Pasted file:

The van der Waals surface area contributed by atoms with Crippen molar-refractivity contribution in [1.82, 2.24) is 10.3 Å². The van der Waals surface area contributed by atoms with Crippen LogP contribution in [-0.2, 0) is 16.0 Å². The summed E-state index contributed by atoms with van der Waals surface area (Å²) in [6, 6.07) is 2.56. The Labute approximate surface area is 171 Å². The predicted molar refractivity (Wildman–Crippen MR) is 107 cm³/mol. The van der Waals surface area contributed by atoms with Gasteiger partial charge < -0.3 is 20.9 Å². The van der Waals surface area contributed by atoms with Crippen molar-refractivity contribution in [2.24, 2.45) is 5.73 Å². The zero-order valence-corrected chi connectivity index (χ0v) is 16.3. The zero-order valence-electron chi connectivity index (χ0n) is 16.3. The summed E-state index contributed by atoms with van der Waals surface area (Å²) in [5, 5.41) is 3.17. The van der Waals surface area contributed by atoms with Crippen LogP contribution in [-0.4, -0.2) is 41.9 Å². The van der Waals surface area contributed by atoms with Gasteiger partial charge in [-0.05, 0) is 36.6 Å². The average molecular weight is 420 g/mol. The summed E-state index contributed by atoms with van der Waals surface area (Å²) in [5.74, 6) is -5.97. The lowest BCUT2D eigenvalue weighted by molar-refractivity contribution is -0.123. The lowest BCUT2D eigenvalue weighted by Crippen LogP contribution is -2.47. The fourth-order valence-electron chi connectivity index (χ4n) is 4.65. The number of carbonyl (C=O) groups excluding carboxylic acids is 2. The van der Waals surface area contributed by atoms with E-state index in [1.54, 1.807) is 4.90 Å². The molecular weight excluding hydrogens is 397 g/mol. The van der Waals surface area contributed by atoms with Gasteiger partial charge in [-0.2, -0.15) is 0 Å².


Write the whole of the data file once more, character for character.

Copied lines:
The van der Waals surface area contributed by atoms with Crippen molar-refractivity contribution in [1.82, 2.24) is 10.3 Å². The van der Waals surface area contributed by atoms with Crippen LogP contribution in [-0.2, 0) is 16.0 Å². The summed E-state index contributed by atoms with van der Waals surface area (Å²) in [6, 6.07) is 2.56. The Labute approximate surface area is 171 Å². The predicted molar refractivity (Wildman–Crippen MR) is 107 cm³/mol. The van der Waals surface area contributed by atoms with Gasteiger partial charge < -0.3 is 20.9 Å². The van der Waals surface area contributed by atoms with Crippen molar-refractivity contribution in [2.24, 2.45) is 5.73 Å². The zero-order valence-corrected chi connectivity index (χ0v) is 16.3. The zero-order valence-electron chi connectivity index (χ0n) is 16.3. The summed E-state index contributed by atoms with van der Waals surface area (Å²) in [5, 5.41) is 3.17. The van der Waals surface area contributed by atoms with Crippen LogP contribution in [-0.4, -0.2) is 41.9 Å². The van der Waals surface area contributed by atoms with Gasteiger partial charge in [-0.05, 0) is 36.6 Å². The average molecular weight is 420 g/mol. The summed E-state index contributed by atoms with van der Waals surface area (Å²) in [5.74, 6) is -5.97. The lowest BCUT2D eigenvalue weighted by molar-refractivity contribution is -0.123. The lowest BCUT2D eigenvalue weighted by Crippen LogP contribution is -2.47. The fourth-order valence-electron chi connectivity index (χ4n) is 4.65. The number of carbonyl (C=O) groups excluding carboxylic acids is 2. The van der Waals surface area contributed by atoms with E-state index in [1.54, 1.807) is 4.90 Å². The molecular weight excluding hydrogens is 397 g/mol. The van der Waals surface area contributed by atoms with Gasteiger partial charge in [-0.2, -0.15) is 0 Å².